The ACTFL (American Council on the Teaching of Foreign Languages) scale is a useful tool for measuring proficiency in foreign languages. Anyone can access these resources, and any church can ask its missionaries to take an over-the-phone OPI (Oral Proficiency Indicator) test to see how capable its gospel workers are. Keep in mind, this is only testing a person’s knowledge of the language and leaves aside the equally critical component of knowing and testing their knowledge of the receptor culture. This tool only addresses “primary languages.” When missionaries move into secondary languages—in order to reach the people groups who need to be reached—there is not an OPI process to facilitate a legitimate evaluation. But, taking an OPI in a primary language can help a sending church know if its missionary is taking fluency seriously.

Paul’s Advantage, Our Challenge

We are not the Apostle Paul, who journeyed throughout a world which was conquered by the Romans and over which the Pax Romana had been established for 60-70 years prior to Paul’s ministry. The world in which Paul ministered was culturally very proximate to the one in which he was raised. Paul never stopped his ministry of preaching, discipling, and planting churches to learn a language. The Greek and Aramaic languages (and possibly some Latin) Paul knew beforehand enabled him to converse in all the locations to which he traveled.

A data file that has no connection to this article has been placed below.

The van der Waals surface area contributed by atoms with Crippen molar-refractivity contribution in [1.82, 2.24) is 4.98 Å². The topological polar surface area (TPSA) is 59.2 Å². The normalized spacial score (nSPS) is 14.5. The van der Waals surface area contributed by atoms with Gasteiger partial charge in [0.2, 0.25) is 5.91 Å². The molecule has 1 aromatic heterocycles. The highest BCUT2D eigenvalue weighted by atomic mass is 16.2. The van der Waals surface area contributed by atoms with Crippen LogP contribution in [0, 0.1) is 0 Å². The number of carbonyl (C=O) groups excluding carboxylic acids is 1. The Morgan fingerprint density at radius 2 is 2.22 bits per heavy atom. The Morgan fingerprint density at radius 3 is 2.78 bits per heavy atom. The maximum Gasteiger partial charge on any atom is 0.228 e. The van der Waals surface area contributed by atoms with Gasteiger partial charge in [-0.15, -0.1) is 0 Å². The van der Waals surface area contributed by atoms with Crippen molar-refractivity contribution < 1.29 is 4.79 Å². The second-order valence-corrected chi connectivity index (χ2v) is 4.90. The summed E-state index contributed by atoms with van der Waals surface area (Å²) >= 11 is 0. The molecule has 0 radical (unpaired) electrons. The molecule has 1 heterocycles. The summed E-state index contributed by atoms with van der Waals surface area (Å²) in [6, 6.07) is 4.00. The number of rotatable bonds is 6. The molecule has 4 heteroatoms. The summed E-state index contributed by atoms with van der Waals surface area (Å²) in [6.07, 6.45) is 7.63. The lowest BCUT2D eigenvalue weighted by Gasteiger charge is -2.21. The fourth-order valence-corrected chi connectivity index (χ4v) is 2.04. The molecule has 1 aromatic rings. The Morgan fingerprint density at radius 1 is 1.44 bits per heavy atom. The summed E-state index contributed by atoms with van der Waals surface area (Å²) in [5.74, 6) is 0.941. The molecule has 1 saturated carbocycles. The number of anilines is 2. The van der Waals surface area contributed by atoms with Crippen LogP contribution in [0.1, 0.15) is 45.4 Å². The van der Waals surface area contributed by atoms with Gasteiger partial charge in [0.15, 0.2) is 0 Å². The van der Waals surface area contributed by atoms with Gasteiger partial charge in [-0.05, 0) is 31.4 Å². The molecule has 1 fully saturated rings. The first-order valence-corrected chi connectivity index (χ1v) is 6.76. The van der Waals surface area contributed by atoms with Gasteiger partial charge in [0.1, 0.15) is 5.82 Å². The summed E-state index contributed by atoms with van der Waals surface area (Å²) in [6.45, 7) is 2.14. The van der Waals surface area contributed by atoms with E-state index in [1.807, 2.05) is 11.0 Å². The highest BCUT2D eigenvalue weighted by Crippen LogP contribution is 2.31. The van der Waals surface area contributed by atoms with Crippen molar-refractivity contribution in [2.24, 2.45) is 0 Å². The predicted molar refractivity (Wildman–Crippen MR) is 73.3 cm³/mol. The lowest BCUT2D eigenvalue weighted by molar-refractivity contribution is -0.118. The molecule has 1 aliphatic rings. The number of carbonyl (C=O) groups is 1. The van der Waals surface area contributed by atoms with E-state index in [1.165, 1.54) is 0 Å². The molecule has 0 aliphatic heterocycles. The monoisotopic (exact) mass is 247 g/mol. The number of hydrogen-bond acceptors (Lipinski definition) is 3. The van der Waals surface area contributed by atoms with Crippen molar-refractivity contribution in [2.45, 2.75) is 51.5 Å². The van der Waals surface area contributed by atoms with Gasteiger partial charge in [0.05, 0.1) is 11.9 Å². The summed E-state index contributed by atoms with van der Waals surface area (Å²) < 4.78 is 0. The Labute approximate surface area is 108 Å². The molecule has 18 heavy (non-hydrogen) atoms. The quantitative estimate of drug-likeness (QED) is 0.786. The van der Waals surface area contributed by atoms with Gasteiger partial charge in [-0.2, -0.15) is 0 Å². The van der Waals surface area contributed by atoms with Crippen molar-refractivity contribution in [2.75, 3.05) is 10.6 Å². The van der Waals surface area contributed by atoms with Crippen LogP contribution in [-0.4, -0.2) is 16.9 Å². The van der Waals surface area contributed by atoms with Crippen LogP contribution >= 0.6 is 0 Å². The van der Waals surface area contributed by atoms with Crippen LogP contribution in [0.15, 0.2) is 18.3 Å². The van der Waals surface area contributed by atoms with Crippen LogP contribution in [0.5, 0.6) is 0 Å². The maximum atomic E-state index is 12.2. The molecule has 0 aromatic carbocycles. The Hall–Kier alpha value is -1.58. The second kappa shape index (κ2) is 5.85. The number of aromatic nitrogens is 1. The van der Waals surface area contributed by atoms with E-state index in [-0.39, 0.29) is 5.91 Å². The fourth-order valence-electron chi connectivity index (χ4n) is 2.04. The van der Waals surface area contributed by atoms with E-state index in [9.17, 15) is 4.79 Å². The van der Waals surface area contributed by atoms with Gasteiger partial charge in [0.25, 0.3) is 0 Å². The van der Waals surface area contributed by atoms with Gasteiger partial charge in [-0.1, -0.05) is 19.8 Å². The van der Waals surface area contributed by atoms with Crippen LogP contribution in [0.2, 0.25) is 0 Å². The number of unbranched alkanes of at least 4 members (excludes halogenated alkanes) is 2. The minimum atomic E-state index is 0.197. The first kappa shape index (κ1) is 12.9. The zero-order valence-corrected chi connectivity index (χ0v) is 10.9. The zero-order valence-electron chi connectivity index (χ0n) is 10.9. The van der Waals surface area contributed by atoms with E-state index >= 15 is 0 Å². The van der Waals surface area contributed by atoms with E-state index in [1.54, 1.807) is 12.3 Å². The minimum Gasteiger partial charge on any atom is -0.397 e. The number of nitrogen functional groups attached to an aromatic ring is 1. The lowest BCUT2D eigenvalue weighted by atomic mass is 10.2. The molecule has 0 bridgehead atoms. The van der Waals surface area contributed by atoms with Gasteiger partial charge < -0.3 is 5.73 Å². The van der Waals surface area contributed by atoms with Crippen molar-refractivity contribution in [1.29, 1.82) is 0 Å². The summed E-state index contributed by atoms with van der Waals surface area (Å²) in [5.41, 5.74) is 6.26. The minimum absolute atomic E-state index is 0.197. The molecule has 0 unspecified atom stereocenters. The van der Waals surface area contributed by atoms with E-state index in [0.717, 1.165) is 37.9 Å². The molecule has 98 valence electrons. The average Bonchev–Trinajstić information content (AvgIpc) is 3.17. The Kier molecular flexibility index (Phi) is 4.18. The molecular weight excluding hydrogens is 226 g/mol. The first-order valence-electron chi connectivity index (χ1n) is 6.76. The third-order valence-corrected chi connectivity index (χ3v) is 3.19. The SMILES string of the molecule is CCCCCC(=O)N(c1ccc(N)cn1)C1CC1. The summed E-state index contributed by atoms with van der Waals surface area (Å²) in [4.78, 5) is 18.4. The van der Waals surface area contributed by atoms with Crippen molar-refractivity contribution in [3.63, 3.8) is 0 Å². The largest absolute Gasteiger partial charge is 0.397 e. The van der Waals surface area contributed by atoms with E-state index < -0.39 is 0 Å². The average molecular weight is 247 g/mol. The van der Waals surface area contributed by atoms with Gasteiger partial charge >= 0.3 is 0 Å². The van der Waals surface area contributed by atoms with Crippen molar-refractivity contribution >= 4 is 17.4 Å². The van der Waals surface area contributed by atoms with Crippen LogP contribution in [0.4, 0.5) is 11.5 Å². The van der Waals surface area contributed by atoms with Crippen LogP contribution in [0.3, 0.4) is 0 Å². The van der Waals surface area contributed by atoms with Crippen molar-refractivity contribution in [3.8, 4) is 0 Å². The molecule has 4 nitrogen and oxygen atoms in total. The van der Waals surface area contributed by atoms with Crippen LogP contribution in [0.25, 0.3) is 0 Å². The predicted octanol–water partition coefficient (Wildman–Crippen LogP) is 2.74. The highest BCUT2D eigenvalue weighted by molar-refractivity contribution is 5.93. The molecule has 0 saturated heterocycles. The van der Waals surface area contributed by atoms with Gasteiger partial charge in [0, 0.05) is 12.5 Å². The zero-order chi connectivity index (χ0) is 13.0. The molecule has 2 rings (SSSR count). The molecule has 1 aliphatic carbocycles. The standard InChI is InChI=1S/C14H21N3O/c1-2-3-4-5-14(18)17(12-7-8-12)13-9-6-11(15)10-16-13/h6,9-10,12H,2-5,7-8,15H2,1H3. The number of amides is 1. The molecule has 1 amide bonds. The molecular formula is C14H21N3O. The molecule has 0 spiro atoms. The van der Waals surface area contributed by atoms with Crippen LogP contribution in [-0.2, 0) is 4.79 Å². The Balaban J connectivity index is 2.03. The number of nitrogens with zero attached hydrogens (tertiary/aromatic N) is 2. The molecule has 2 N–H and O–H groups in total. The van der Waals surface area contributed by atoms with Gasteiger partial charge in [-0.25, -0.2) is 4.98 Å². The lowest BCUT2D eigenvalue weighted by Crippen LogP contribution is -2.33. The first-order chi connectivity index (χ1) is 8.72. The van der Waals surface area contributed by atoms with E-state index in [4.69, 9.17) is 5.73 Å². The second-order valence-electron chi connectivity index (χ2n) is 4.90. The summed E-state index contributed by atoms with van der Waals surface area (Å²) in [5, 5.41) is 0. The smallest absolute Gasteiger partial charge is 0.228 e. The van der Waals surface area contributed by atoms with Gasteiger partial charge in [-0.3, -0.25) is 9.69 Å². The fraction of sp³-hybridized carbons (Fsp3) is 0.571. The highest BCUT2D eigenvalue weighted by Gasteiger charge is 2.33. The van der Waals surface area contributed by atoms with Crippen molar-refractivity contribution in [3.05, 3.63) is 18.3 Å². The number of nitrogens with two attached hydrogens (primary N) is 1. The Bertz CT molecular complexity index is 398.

Even in Acts 14:11-13, where a local language Paul did not know made for some brief confusion, Paul did not “dumb down” his speech or look for an interpreter or “man of peace.” His reply in verses 15-18, of which no doubt we have only a part, is such that Paul later needed to return Lystra to strengthen those disciples and appoint elders (vv. 21-23). Even then, was Paul’s work there done? No. He would later revisit that church in Lystra and from that very town a disciple named Timothy would join him.